Last Updated on February 3, 2022 by Dave Farquhar
In honor of the IBM PC turning 30, I thought I’d tell some stories about my experiences with the operating system introduced with it, PC DOS (aka MS-DOS).
Early in my career I worked with a guy named Dan. Dan liked me well enough, 249 working days of the year, but I always, without fail, managed to do something that got me a stern lecture on that 250th day. I guess it didn’t help that he had a son a year older than me, so it made it easier to look down on me.
One day for some reason Dan told me it was impossible to make a DOS boot disk that could contain both CD-ROM and network drivers. He’d tried it, and no matter what he did, he ran out of room.
That seemed to me like a dumb thing to call impossible. Indeed, within an afternoon, I think I found at least a half dozen ways to get a computer booted to a DOS prompt with both network and CD-ROM drivers loaded.
My first trick was just to use DOS 4.0. The system files for DOS 4 were small enough that everything would fit, just barely. That was the quickest and easiest solution, but I remembered that DOS 4 was buggy. I didn’t know the specifics, because when DOS 4 was on the market, I was still using 8-bit computers at home and my knowledge of DOS was limited. I knew how to format disks, get directories and run programs, but nothing advanced. In hindsight, just using DOS 4’s command interpreter probably was perfectly safe, but I wasn’t comfortable with that, so I looked for some other ways to do the job.
You can cheat by formatting a disk with a third-party utility that creates fewer root directory entries. You don’t really need very many, and if you run out of room for files, just make a subdirectory and dump your stuff there. I can’t remember if that trick was enough to gain sufficient space for Windows 98’s DOS plus everything else Dan wanted, or not. I had a cousin who spent his career working for Tektronix, Compaq, and HP, and he showed me that trick as a way to save space, and therefore disks, and therefore money. And there was a time when the money you could save that way was significant.
Another way to cheat is to use aftermarket utilities. The FreeDOS equivalent of MSCDEX.EXE was a bit smaller, and there were a few CD-ROM drivers floating around that were smaller than the usual oakcdrom.sys that Windows 98 uses by default. But that approach was a bit radical for Dan. Dan always always used the Microsoft tool, and when the Microsoft tool wasn’t sufficient, he always always used the third-party program that Microsoft had licensed to make the cut-down version they gave you for free. I think just those two substitutions allowed me to limbo under the limits of a standard floppy disk, but I didn’t want to argue with Dan whether the substitute programs were safe to use. I’m pretty sure I didn’t even show him that disk.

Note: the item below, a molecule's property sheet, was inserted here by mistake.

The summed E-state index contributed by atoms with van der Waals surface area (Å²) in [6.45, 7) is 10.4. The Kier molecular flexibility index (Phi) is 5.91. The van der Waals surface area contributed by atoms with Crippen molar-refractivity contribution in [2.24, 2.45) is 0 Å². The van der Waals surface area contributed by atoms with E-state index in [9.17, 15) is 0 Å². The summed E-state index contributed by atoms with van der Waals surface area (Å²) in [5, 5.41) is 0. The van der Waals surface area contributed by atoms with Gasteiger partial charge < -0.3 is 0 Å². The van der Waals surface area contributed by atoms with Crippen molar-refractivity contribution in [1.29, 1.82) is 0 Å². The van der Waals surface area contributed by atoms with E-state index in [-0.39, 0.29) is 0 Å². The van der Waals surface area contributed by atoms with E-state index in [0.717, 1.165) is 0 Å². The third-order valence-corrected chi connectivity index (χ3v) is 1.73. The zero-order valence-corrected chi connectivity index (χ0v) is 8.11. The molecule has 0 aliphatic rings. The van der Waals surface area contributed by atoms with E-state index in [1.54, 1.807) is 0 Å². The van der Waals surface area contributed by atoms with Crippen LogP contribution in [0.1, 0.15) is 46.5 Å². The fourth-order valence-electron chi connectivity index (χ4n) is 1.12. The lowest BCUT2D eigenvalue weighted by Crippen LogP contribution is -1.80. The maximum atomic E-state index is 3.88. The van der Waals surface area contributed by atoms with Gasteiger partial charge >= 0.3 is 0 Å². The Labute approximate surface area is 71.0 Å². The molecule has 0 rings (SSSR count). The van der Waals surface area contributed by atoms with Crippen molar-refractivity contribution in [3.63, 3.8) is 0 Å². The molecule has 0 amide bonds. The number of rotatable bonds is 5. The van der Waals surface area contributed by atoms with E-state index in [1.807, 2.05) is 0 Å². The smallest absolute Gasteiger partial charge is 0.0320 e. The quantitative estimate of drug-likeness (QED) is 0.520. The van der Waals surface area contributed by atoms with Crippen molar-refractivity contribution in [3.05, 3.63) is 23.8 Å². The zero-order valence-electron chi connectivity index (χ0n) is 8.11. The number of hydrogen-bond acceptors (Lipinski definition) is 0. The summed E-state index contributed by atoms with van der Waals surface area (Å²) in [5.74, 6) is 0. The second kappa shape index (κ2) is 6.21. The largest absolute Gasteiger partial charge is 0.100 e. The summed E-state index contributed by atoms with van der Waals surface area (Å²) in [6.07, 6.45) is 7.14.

Ultimately, I used my signature approach, putting everything I could into a zip file, loading ramdrive.sys, extracting the contents to the ramdisk, then loading them into memory. In my younger days, I think there were people who said ramdisks were my answer to everything. That worked, and not only was I able to make the thing fit, I could even put extra network drivers in. So I added a boot menu that asked whether you had a 3Com or an Intel network card and it loaded the appropriate driver.
A year or two later, Bart Lagerweij released his excellent (and sadly mostly lost to history) modboot, which would do everything my boot disk did and then some, so I switched to using those. But we used my quick-and-dirty ramdisk boot disk for a good while at that job.
Rob O’Hara told some other war stories to commemorate DOS’s birthday. He mentioned edlin. You pretty much have to mention edlin. It was the worst aspect of DOS. I’ve used edlin a couple of times, but my memory has repressed any useful knowledge of it. What I can still remember is the alternative most of us used: copy con:
Here’s how it worked. You’d type copy con: config.sys and hit enter. Then you could just type whatever you wanted, line by line. You could backspace and stuff, but once you hit enter, you were committed. So you’d type in each line, followed by enter, and when you were done, you’d hit ctrl-z to write out the file.
This was considerably easier than wrangling with edlin. That should scare you.
Before DOS 5’s edit came along, pretty much everyone had a favorite third-party text editor that they used when copy con: wasn’t sufficient. But since not every computer had a hard drive in those days, pretty much everyone had to use copy con: at one time or another.
David Farquhar is a computer security professional, entrepreneur, and author. He started his career as a part-time computer technician in 1994, worked his way up to system administrator by 1997, and has specialized in vulnerability management since 2013. He invests in real estate on the side and his hobbies include O gauge trains, baseball cards, and retro computers and video games. A University of Missouri graduate, he holds CISSP and Security+ certifications. He lives in St. Louis with his family.